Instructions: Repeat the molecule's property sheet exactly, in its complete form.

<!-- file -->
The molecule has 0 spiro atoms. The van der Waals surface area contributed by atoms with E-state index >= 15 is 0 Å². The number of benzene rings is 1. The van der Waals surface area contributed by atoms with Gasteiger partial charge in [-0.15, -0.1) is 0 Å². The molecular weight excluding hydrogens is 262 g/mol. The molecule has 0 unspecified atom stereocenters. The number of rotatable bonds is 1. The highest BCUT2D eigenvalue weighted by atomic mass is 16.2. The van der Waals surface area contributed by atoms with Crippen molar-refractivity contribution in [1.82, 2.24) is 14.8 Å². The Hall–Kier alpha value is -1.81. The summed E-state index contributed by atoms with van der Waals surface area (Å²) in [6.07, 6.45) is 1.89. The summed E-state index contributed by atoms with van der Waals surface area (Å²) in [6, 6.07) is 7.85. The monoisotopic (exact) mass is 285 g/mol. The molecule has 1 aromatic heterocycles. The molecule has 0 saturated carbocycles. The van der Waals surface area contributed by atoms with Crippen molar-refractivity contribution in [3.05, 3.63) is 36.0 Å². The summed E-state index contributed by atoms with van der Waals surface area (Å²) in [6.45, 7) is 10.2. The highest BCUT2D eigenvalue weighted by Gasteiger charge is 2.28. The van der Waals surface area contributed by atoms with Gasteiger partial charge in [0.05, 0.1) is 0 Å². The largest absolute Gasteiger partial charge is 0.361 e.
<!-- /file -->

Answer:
The molecule has 0 spiro atoms. The van der Waals surface area contributed by atoms with E-state index >= 15 is 0 Å². The number of benzene rings is 1. The van der Waals surface area contributed by atoms with Gasteiger partial charge in [-0.15, -0.1) is 0 Å². The molecular weight excluding hydrogens is 262 g/mol. The molecule has 0 unspecified atom stereocenters. The number of rotatable bonds is 1. The highest BCUT2D eigenvalue weighted by atomic mass is 16.2. The van der Waals surface area contributed by atoms with Crippen molar-refractivity contribution in [1.82, 2.24) is 14.8 Å². The Hall–Kier alpha value is -1.81. The summed E-state index contributed by atoms with van der Waals surface area (Å²) in [6.07, 6.45) is 1.89. The summed E-state index contributed by atoms with van der Waals surface area (Å²) in [6, 6.07) is 7.85. The monoisotopic (exact) mass is 285 g/mol. The molecule has 1 aromatic heterocycles. The molecule has 0 saturated carbocycles. The van der Waals surface area contributed by atoms with Crippen molar-refractivity contribution in [3.05, 3.63) is 36.0 Å². The summed E-state index contributed by atoms with van der Waals surface area (Å²) in [6.45, 7) is 10.2. The highest BCUT2D eigenvalue weighted by Gasteiger charge is 2.28. The van der Waals surface area contributed by atoms with Gasteiger partial charge in [0.05, 0.1) is 0 Å². The largest absolute Gasteiger partial charge is 0.361 e.